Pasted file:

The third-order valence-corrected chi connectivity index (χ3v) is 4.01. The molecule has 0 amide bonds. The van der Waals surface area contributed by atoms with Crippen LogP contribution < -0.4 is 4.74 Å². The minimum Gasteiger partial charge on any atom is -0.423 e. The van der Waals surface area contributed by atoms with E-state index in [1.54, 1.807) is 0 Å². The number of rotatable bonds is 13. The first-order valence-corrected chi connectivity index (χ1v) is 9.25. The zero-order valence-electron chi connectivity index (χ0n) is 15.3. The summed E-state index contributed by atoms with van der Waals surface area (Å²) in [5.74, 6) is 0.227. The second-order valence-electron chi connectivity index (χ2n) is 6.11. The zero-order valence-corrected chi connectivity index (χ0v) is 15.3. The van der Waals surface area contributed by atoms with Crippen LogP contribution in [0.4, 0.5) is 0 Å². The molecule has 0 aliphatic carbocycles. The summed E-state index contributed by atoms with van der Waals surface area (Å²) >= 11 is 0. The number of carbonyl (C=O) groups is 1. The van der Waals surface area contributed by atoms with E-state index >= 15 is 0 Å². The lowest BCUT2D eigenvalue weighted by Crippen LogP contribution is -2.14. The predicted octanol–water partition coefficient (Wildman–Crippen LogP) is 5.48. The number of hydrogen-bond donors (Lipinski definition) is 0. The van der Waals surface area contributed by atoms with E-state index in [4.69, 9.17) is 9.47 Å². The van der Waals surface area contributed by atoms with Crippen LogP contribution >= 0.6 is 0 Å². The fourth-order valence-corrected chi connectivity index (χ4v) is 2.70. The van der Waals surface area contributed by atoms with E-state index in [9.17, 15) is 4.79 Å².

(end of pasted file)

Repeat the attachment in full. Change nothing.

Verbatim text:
The third-order valence-corrected chi connectivity index (χ3v) is 4.01. The molecule has 0 amide bonds. The van der Waals surface area contributed by atoms with Crippen LogP contribution < -0.4 is 4.74 Å². The minimum Gasteiger partial charge on any atom is -0.423 e. The van der Waals surface area contributed by atoms with E-state index in [1.54, 1.807) is 0 Å². The number of rotatable bonds is 13. The first-order valence-corrected chi connectivity index (χ1v) is 9.25. The zero-order valence-electron chi connectivity index (χ0n) is 15.3. The summed E-state index contributed by atoms with van der Waals surface area (Å²) in [5.74, 6) is 0.227. The second-order valence-electron chi connectivity index (χ2n) is 6.11. The zero-order valence-corrected chi connectivity index (χ0v) is 15.3. The van der Waals surface area contributed by atoms with Crippen LogP contribution in [0.4, 0.5) is 0 Å². The molecule has 0 aliphatic carbocycles. The summed E-state index contributed by atoms with van der Waals surface area (Å²) >= 11 is 0. The number of carbonyl (C=O) groups is 1. The van der Waals surface area contributed by atoms with E-state index >= 15 is 0 Å². The lowest BCUT2D eigenvalue weighted by Crippen LogP contribution is -2.14. The predicted octanol–water partition coefficient (Wildman–Crippen LogP) is 5.48. The number of hydrogen-bond donors (Lipinski definition) is 0. The van der Waals surface area contributed by atoms with E-state index in [4.69, 9.17) is 9.47 Å². The van der Waals surface area contributed by atoms with Crippen LogP contribution >= 0.6 is 0 Å². The fourth-order valence-corrected chi connectivity index (χ4v) is 2.70. The van der Waals surface area contributed by atoms with E-state index in [9.17, 15) is 4.79 Å².